Unit: Law
Program: Law (JD)
Degree: Doctor, Juris
Date: Mon Nov 03, 2014 - 6:43:55 pm

1) Below are your program's student learning outcomes (SLOs). Please update as needed.

JD Program Student Learning Outcomes


The Law School’s J.D. program is accredited by the American Bar Association and accepted for membership in the Association of American Law Schools. Students admitted to the J.D. program must have an undergraduate degree, among other requirements. In Hawaiʻi, and nearly every other state, a J.D. degree from an accredited school is essential to become a licensed attorney. The Law School necessarily focuses substantial attention on those learning objectives aimed at preparation to pass the bar exam and to practice law ethically and effectively. The school also emphasizes areas of law of importance to Hawaiʻi and to the school’s mission. The J.D. Student Learning Outcomes (SLOs) are:

  1. Understand ethical responsibilities as representatives of clients, officers of the court, and public citizens responsible for the quality and availability of justice;

  2. Obtain basic education through a curriculum that develops:

    • understanding of the theory, philosophy, role, and ramifications of the law and its institutions;

    • proficiency in legal analysis, reasoning, problem solving; oral and written communication; legal research;

    • fundamental professional practices necessary to participate effectively in the legal profession;

    • mastery of substantive law regarded as necessary to effective and responsible participation in the legal profession through a completion of a curriculum of required and elective study;

  3. Understand the law as a public profession calling for performance of Pro Bono legal services;

  4. Promote the development of students' critical thinking skills and other intellectual tools that will serve their life-long learning needs, and enable them to provide leadership in law through contributions in research and practice;

  5. Understand and respect law as a social institution in the context of a diverse state with a unique and important history; and

  6. Recognize our global connectedness, especially to the Asia and Pacific regions.


2) Your program's SLOs are published as follows. Please update as needed.

Department Website URL: https://www.law.hawaii.edu/content/jd-program-student-learning-outcomes
Student Handbook. URL, if available online: https://www.law.hawaii.edu/student-handbook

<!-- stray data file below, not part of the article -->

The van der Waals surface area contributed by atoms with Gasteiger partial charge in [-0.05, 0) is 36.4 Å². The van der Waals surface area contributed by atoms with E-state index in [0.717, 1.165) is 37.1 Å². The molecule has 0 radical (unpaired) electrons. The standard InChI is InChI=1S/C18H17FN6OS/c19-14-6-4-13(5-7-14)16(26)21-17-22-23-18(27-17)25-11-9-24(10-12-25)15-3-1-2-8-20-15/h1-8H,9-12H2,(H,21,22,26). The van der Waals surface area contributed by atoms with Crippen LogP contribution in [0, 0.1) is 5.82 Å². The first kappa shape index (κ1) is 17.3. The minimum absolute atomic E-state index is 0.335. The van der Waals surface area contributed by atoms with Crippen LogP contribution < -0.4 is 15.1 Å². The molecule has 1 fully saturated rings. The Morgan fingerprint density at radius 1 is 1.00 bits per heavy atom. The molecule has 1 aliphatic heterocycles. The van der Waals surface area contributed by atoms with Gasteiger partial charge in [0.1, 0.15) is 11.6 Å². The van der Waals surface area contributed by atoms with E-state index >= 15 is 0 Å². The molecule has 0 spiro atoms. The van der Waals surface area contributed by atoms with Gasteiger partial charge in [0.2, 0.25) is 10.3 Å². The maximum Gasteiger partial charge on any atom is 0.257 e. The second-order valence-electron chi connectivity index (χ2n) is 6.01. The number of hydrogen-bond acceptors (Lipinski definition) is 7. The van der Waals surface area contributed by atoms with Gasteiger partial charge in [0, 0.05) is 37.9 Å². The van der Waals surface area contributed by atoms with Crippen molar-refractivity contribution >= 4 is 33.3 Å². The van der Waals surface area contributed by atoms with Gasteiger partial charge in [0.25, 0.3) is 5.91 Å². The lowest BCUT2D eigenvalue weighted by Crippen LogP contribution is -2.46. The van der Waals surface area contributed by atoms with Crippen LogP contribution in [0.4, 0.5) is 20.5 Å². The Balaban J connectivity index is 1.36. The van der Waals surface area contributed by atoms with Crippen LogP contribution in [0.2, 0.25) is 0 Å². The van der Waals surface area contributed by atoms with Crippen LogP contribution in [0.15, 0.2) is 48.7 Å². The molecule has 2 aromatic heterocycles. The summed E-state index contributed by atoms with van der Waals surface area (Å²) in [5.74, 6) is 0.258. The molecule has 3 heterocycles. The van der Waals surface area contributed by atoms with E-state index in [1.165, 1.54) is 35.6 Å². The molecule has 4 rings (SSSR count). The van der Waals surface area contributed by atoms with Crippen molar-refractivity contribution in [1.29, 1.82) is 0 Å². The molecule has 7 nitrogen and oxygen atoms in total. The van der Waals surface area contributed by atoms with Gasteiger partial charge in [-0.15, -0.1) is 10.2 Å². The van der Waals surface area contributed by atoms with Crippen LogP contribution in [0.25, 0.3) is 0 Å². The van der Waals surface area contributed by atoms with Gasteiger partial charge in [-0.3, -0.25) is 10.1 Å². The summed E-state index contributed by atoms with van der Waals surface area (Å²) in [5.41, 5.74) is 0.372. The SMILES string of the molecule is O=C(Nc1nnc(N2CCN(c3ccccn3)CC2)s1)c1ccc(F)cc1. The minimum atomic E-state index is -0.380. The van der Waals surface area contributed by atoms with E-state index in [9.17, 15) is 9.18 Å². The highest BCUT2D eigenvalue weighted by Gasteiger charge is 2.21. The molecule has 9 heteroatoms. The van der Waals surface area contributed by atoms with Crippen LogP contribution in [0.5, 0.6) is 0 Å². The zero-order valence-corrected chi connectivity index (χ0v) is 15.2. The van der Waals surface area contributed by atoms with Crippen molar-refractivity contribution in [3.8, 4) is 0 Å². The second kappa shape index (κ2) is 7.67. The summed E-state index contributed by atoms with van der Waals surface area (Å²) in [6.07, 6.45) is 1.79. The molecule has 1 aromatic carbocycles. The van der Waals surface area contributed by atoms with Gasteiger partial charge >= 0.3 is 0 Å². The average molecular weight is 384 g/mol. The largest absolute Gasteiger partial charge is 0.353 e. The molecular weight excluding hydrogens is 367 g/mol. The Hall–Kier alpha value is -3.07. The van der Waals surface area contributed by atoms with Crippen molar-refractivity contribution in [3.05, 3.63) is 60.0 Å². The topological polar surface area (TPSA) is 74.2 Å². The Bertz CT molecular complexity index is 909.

Information Sheet, Flyer, or Brochure URL, if available online:
UHM Catalog. Page Number:
Course Syllabi. URL, if available online:

3) Select one option:

Curriculum Map File(s) from 2014:

4) For your program, the percentage of courses that have course SLOs explicitly stated on the syllabus, a website, or other publicly available document is as follows. Please update as needed.


5) Did your program engage in any program assessment activities between June 1, 2013 and September 30, 2014? (e.g., establishing/revising outcomes, aligning the curriculum to outcomes, collecting evidence, interpreting evidence, using results, revising the assessment plan, creating surveys or tests, etc.)

No (skip to question 14)

6) For the period between June 1, 2013 and September 30, 2014: State the assessment question(s) and/or assessment goals. Include the SLOs that were targeted, if applicable.


7) State the type(s) of evidence gathered to answer the assessment question and/or meet the assessment goals that were given in Question #6.


8) State how many persons submitted evidence that was evaluated. If applicable, please include the sampling technique used.


9) Who interpreted or analyzed the evidence that was collected? (Check all that apply.)


10) How did they evaluate, analyze, or interpret the evidence? (Check all that apply.)


11) For the assessment question(s) and/or assessment goal(s) stated in Question #6:
Summarize the actual results.


12) State how the program used the results or plans to use the results. Please be specific.


13) Beyond the results, were there additional conclusions or discoveries?
This can include insights about assessment procedures, teaching and learning, program aspects and so on.


14) If the program did not engage in assessment activities, please explain.
Or, if the program did engage in assessment activities, please add any other important information here.

The Law School worked with the Assessment Office in Spring 2012 as part of the implementation of the Law School Strategic Plan.  Momentum did not continue through AY13-14 due to other priorities and changes in the focus of the Curriculum Committee. Assessment will be undertaken this AY14-15 in preparation for reaccreditation of the Law School (AY16-17).